Abraxane, approved for metastatic breast cancer, improved overall survival as a first-line treatment compared to Taxol.
Abraxis BioScience reports that a Phase III trial showed that Abraxane improved overall response rate in the first-line treatment of patients with advanced non-small-cell lung cancer (NSCLC). The firm says that the FDA previously agreed that this would be sufficient to submit an sNDA for the drug in first-line NSCLC. Abraxis’ stock jumped 33% during morning trading.
“We anticipate filing an sNDA to the FDA during 2011 for what will be the second indication for Abraxane in the U.S,” says Patrick Soon-Shiong, M.D., executive chairman and founder of the firm. The drug is a solvent-free chemotherapy already approved for metastatic breast cancer.
The randomized Phase III study compared Abraxane to Taxol, both in combination with carboplatin. It completed enrollment of 1,052 patients in July 2009 at 102 sites globally and was led by Mark Socinski, M.D., at the University of North Carolina Lineberger Comprehensive Cancer Center. Significant improvement in overall response rate was the study’s primary endpoint.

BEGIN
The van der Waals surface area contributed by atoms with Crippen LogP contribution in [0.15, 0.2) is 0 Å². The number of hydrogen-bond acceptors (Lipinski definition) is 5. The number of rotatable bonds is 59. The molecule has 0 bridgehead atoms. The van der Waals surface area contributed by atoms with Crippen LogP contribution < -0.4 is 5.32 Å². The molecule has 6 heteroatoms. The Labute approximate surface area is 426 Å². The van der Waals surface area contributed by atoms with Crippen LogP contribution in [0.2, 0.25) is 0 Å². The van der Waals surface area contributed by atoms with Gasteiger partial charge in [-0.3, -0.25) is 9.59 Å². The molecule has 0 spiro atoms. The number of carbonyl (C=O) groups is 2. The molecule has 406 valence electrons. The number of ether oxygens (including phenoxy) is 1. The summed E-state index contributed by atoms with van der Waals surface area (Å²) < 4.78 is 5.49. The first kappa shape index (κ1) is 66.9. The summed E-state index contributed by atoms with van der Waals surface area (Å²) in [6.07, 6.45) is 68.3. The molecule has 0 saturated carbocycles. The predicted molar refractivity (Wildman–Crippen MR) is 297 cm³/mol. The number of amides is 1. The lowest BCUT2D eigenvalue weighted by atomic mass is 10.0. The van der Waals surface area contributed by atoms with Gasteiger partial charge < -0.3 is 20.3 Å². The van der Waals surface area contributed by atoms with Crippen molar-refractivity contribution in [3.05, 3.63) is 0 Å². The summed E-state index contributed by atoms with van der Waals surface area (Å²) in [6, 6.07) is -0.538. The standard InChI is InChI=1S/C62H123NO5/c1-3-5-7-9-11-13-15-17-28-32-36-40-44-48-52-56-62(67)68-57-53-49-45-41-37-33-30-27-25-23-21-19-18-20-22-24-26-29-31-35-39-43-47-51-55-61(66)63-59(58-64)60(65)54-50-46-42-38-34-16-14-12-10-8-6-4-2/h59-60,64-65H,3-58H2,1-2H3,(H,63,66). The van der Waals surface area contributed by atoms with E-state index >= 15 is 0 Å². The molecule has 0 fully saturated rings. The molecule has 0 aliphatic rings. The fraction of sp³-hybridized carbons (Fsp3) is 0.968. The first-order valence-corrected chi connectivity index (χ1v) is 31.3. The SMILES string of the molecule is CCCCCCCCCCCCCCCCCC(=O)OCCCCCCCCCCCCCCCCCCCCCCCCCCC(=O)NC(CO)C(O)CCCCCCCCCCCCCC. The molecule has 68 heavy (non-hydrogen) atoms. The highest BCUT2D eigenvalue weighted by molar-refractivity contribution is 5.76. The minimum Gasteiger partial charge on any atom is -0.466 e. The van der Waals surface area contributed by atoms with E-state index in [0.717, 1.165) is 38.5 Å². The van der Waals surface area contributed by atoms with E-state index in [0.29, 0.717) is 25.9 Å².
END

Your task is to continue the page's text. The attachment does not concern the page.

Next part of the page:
Abraxane was developed using Abraxis’ nab® platform. This protein-bound chemotherapy agent combines paclitaxel with albumin. By wrapping the albumin around the active drug, Abraxane can be administered to patients at higher doses, delivering higher concentrations of paclitaxel to the tumor site than solvent-based paclitaxel.
The drug is currently in various stages of investigation to expand applications for metastatic breast cancer as well as to advance into NSCLC, malignant melanoma, pancreatic cancer, and gastric cancer.
FDA approved Abraxane in January 2005 for the treatment of breast cancer after failure of combination chemotherapy for metastatic disease or relapse within six months of adjuvant chemotherapy. Abraxis reported that the drug brought in $314.5 million in revenue during 2009.